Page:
RWJF Health & Society Scholar:
Health Psychology, Psychoneuroimmunology
Area(s) of Expertise:
Inflammation, Stress, Neuroendocrine and Autonomic Regulation, Psychological Well-Being, Sleep, Health Disparities, Discrimination
I have always been interested in how psychological experiences affect biological processes related to health. As a graduate student at the University of Wisconsin-Madison, I pursued training in behavioral neuroscience and immunology, and my doctoral research examined the immunological consequences of psychological stress as well as how behavior is affected by chemicals released by the immune system in response to viruses or bacteria. My postdoctoral work at the University of California, San Diego focused on abnormal immune function in a genetic animal model of depression. After teaching at Williams College for a number of years, I became increasingly interested in the links between social context and health, and I returned to the University of Wisconsin-Madison to pursue additional training in population health through the Robert Wood Johnson Health & Society Scholars program. As an RWJ scholar, I began my current research program centered on the connections between psychological well-being and biological functioning in older adults. I joined the HDFS department at Purdue in 2012.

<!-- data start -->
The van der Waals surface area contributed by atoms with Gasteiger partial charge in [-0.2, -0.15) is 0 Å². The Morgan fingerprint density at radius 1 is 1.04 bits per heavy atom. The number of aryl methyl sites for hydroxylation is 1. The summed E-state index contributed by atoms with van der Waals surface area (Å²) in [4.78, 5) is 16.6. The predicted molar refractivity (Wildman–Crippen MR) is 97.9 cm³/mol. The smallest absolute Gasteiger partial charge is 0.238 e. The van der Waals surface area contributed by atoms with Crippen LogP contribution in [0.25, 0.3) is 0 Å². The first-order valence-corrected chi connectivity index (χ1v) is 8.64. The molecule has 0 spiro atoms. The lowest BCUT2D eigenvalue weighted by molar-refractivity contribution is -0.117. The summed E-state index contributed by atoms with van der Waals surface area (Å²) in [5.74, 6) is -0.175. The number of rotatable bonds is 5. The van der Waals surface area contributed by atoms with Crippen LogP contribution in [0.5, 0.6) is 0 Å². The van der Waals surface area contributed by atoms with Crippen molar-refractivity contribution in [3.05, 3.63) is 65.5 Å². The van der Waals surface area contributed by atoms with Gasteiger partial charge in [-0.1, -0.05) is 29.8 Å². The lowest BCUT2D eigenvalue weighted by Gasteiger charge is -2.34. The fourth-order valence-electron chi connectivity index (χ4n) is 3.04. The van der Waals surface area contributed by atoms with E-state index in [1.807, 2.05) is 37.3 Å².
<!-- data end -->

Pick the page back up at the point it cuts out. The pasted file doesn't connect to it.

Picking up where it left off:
My research continues to focus on health-related biological processes – most notably circulating levels of inflammatory proteins – and examines the ways in which they are patterned by social factors (e.g. socioeconomic status; discrimination), psychological functioning, and behavior (e.g. sleep) interacting with one another over time. I am particularly interested in aging as a biopsychosocial process and the extent to which positive psychological functioning may slow or compensate for the health effects of changes and challenges in later life.
My research has been funded by the National Institutes of Health and the Robert Wood Johnson Foundation.